etoposide


Also found in: Dictionary, Acronyms, Wikipedia.
Related to etoposide: cisplatin, Ifosfamide

etoposide

 [e-to-po´sīd]
a semisynthetic derivative of podophyllotoxin used as the base or the phosphate salt as an antineoplastic agent in treatment of carcinoma of the testes, lung, or bladder, lymphoma, acute myelocytic leukemia, Ewing's sarcoma, and Kaposi's sarcoma; administered orally or intravenously.

etoposide (VP-16-213)

Eposin (UK), Toposar, VePesid

etoposide phosphate

Etopophos

Pharmacologic class: Podophyllotoxin derivative

Therapeutic class: Antineoplastic

Pregnancy risk category D

Action

Damages DNA before mitosis by inhibiting topoisomerase II enzyme. This action impairs DNA synthesis and inhibits selected cancer cell growth. Cell-cycle-phase specific.

Availability

Capsules: 50 mg

Injection: 20 mg/ml

Powder for injection (phosphate): 100 mg in single-dose vials

Indications and dosages

Testicular cancer

Adults: 50 to 100 mg/m2 I.V. daily for 5 days. Or 100 mg/m2 I.V. on days 1,3, and 5, with course repeated q 3 to 4 weeks.

Small-cell carcinoma of lung

Adults: 70 mg/m2 (rounded up or down to nearest 50 mg) P.O. daily for 4 days, then a maximum of 100 mg/m2 (rounded up or down to nearest 50 mg) P.O. daily for 5 days every 3 to 4 weeks. Alternatively, 35 mg/m2 I.V. daily for 4 days, then a maximum of 50 mg/m2 I.V. daily for 5 days q 3 to 4 weeks.

Dosage adjustment

• Renal impairment

Off-label uses

• AIDS-related Kaposi's sarcoma

• Wilms' tumor

• Neuroblastoma

• Malignant lymphoma

• Hodgkin's disease

• Ovarian neoplasms

Contraindications

• Hypersensitivity to drug or its components

Precautions

Use cautiously in:

• active infections, decreased bone marrow reserve, renal or hepatic impairment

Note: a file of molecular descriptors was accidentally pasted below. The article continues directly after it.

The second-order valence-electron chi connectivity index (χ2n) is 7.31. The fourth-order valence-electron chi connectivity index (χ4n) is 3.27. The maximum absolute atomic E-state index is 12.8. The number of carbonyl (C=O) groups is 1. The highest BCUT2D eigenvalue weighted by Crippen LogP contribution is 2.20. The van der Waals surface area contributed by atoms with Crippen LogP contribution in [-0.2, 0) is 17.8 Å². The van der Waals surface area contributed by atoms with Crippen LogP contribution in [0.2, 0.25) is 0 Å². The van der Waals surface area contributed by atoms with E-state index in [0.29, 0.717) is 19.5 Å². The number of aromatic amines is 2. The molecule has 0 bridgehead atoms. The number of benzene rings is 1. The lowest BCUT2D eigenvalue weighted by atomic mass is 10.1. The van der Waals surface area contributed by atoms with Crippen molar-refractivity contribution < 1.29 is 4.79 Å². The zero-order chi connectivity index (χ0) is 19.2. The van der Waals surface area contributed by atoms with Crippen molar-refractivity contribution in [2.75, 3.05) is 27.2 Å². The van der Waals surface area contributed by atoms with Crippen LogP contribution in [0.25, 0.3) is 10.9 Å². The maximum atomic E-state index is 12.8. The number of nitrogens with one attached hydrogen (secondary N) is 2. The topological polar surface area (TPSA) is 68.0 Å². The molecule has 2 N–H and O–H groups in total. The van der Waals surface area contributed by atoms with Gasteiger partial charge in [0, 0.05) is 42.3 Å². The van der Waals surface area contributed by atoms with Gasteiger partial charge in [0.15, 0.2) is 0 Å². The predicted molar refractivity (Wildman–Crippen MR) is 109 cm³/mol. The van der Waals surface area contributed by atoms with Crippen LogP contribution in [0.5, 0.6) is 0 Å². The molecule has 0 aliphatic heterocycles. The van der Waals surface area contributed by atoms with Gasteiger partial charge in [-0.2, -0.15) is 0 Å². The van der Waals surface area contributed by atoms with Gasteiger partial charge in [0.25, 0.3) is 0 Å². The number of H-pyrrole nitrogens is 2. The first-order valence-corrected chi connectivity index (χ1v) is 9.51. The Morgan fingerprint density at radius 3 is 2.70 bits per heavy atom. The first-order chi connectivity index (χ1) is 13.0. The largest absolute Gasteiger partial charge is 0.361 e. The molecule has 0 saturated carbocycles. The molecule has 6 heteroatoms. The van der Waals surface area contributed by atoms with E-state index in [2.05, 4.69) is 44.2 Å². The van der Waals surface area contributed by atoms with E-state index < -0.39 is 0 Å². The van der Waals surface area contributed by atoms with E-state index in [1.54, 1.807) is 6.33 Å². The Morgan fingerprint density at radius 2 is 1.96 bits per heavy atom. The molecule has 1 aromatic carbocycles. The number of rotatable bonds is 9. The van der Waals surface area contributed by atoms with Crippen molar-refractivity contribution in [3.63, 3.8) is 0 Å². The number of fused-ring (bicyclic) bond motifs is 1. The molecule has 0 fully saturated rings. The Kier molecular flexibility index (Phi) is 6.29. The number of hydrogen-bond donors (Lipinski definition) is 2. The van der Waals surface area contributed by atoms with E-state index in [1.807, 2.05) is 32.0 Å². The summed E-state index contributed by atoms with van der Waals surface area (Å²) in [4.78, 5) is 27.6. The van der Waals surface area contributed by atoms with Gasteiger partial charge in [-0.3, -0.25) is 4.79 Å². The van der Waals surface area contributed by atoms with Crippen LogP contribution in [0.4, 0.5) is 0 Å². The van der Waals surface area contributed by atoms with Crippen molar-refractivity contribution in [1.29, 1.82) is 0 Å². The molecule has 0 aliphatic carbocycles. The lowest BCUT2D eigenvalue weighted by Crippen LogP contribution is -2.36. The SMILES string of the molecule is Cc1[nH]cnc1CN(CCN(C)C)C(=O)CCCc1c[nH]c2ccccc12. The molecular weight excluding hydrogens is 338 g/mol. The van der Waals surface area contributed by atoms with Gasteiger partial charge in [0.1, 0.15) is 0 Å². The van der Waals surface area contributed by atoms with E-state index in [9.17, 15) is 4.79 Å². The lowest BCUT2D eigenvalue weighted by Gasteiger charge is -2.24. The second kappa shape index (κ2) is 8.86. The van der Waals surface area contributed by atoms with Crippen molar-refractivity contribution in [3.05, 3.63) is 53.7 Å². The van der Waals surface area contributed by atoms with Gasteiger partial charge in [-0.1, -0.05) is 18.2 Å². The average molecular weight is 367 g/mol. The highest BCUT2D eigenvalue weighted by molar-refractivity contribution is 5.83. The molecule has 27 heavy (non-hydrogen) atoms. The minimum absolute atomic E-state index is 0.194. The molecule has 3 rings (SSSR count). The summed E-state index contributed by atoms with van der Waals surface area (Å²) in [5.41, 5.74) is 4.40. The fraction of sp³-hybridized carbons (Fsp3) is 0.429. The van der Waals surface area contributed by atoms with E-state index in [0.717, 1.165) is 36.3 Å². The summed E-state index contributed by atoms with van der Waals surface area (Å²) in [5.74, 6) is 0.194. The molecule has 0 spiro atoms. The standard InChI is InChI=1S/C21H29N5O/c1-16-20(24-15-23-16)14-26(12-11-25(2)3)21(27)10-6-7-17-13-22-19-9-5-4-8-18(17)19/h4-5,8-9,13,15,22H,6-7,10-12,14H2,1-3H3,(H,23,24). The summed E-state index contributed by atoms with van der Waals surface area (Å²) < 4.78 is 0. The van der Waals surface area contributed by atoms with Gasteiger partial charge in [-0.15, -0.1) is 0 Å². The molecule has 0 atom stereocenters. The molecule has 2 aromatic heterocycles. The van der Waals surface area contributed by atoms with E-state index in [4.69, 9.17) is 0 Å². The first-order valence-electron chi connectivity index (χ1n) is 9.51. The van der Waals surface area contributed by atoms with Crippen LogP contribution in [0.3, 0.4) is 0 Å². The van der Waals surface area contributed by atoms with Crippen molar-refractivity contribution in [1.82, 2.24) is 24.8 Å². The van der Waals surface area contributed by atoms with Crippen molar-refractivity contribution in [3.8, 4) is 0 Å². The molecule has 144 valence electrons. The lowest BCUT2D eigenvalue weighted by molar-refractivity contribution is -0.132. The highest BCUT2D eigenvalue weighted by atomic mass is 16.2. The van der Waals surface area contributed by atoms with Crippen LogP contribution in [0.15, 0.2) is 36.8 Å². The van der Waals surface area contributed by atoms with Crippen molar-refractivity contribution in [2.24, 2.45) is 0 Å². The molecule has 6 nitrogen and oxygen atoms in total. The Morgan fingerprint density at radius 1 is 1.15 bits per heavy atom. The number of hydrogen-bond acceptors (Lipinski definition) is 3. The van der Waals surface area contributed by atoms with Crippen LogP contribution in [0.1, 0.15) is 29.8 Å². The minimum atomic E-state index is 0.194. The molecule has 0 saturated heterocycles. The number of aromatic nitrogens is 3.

• pregnant patients and patients with childbearing potential

• breastfeeding patients

• children (safety and efficacy not established).

Administration

• For I.V. concentrations above 0.4 mg/ml, mix each 100 mg with 250 to 500 ml of dextrose 5% in water or normal saline solution, to help prevent crystallization.

• Give I.V. infusion over 30 to 60 minutes. Don't use in-line filter.

Avoid rapid infusion, which may cause severe hypotension and bronchospasm.

• Administer with antiemetics, as prescribed.

• Wear disposable gloves when handling. If drug comes into contact with skin, wash thoroughly with soap and water.

• Be aware that drug is given with other chemotherapeutic agents.

Adverse reactions

CNS: drowsiness, fatigue, headache, vertigo, peripheral neuropathy

CV: hypotension (with I.V. use), heart failure, myocardial infarction

GI: nausea, vomiting, stomatitis

GU: sterility

Hematologic: anemia, leukopenia, thrombocytopenia, bone marrow depression

Hepatic: hepatotoxicity

Metabolic: hyperuricemia

Musculoskeletal: muscle cramps

Respiratory: pulmonary edema, bronchospasm

Other: alopecia, fever, phlebitis at I.V. site, allergic reactions including anaphylaxis

Interactions

Drug-drug. Live-virus vaccines: increased risk of adverse reactions

Other antineoplastics: additive bone marrow depression

Drug-diagnostic tests. Hemoglobin, neutrophils, platelets, red blood cells, white blood cells: decreased values

Uric acid: increased level

Patient monitoring

Monitor blood pressure during and after infusion. Stop infusion if severe hypotension occurs.

• With I.V. use, monitor infusion rate closely to prevent infusion reactions.

• Throughout infusion, check I.V. site for extravasation, which may cause thrombophlebitis.

Keep diphenhydramine, hydrocortisone, epinephrine, and artificial airway at hand in case anaphylaxis occurs.

• Assess for CNS adverse effects. Assist patient during ambulation as needed.

Monitor for signs and symptoms of bone marrow depression.

• Monitor CBC, liver function tests, and blood urea nitrogen and creatinine levels. Report platelet count below 50,000/mm3 or neutrophil count below 500/mm3.

Patient teaching

• Instruct patient to inspect mouth daily for ulcers and bleeding gums.

Tell patient to immediately report difficulty breathing or signs and symptoms of allergic reaction.

Caution female of childbearing age to avoid pregnancy and breastfeeding during drug therapy.

• Instruct patient to move slowly when sitting up or standing, to avoid lightheadedness or dizziness from sudden blood pressure decrease.

• Tell patient drug may cause hair loss.